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This innovative program monitors chemotherapy’s effect on the heart before, during and after treatment.

Cancer treatments, especially for breast, can harm your heart. That’s why Health Quest has created the Cardio-Oncology program. It’s a seamless approach to treating cancer and how its therapy affects your heart. Cancer specialists work together with cardiovascular specialists from The Heart Center to develop a plan designed to maximize cardiovascular outcomes during and after cancer treatment. And it’s the first and only program of its kind in the Hudson Valley.

Meet the Providers

Health Quest breast cancer teams include board certified diagnostic radiologists, pathologists, medical oncologists, radiation oncologists, endocrinologists, geneticists and surgeons. Other team members include oncology-trained nurses, genetic counselors, patient navigators, registered dietitians, and physical and occupational therapists. All are committed to identifying and implementing the best breast cancer treatment plan for each individual patient.

Assessing the Heart’s Condition Before Treatment Begins

The program starts as soon as you are diagnosed with cancer, regardless of whether you have a pre-existing heart condition. Your oncologist will alert the cardiologist, who will be able to see you within 24 to 48 hours to conduct an initial assessment, which usually consists of a 3D Echocardiogram of your heart and other imaging tests. These tests establish a baseline evaluation, which is used to compare future heart tests throughout your cancer treatment.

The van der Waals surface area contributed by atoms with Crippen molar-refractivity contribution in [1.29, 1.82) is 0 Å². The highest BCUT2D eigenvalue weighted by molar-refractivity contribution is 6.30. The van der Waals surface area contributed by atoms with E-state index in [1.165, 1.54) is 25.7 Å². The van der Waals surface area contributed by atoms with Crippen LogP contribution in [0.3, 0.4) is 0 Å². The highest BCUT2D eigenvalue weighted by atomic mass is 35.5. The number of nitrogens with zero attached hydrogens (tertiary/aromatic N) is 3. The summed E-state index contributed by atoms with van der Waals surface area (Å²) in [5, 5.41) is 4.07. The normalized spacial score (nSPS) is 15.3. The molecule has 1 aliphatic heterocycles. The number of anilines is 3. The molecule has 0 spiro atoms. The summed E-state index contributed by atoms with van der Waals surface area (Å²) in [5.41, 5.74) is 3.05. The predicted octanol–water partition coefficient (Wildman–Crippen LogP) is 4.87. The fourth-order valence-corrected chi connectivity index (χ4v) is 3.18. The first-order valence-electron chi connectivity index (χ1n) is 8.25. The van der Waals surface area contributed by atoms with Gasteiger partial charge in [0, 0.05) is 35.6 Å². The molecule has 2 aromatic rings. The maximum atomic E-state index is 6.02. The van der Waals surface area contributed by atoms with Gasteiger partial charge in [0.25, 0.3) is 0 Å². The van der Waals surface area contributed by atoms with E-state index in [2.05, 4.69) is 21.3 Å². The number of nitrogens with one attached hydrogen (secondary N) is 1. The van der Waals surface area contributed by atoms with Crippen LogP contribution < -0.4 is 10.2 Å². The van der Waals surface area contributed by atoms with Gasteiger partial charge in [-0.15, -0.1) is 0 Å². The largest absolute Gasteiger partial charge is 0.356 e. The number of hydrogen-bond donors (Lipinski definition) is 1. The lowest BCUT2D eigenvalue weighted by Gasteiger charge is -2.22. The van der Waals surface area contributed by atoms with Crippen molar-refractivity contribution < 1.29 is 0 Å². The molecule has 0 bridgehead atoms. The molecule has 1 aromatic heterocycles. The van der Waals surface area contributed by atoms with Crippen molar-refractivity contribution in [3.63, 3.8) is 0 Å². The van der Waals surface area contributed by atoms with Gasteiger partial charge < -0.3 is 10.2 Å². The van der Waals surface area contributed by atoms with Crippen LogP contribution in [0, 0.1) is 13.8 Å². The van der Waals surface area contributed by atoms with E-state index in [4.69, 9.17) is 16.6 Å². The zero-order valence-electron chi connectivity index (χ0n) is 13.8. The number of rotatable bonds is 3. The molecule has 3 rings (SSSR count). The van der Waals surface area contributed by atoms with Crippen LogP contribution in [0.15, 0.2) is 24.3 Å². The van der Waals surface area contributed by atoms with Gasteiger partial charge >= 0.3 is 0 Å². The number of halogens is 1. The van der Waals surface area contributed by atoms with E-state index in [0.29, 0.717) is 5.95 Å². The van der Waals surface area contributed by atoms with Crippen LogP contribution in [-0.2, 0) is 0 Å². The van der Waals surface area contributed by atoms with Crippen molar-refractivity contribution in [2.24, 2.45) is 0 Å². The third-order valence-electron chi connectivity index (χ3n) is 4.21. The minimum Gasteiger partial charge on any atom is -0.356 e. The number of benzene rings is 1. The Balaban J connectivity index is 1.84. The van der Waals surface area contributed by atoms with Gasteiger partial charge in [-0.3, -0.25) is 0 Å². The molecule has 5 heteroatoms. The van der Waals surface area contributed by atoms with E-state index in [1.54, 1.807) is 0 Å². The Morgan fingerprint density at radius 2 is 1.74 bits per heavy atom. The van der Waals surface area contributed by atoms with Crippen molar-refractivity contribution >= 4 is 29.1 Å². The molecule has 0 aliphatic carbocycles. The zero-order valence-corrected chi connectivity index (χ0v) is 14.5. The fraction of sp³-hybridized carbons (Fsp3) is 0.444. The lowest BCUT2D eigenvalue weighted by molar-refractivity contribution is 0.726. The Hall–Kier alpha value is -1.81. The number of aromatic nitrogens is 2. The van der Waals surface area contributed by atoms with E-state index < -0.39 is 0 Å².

Coordinated Care During and After Treatment

Radiation and chemotherapy treatments use cardio-toxic agents, which are known to cause heart complications such as heart failure. Chemotherapy for breast cancer is especially hard on the heart, due to the heart’s proximity to the breast, but other cancer treatments also take a toll on the heart.

To monitor the cumulative effect of cardiac toxicity and make therapy adjustments as necessary, Cardio-Oncology ensures the oncologist and cardiologist coordinate care:

  • They work together on a treatment plan.
  • They communicate constantly, noting progress and immediately addressing any issues that may arise.
  • They respect the patient’s time, making it easy to schedule cardio and oncology appointments on the same day, which reduces patient stress.

Once treatment is over, the cardiologist arranges a follow-up heart test, with the timeframe depending on the patient’s case. It is important to continue to monitor the heart as problems can arise 10 to 20 years after treatment.

A Registry to Help Improve Outcomes

Because Cardio-Oncology is a new medical service, we are keeping a growing registry of patients who have participated in the program. We hope to share results through published, peer-reviewed articles that help advance this new service and improve outcomes for cancer patients.

 

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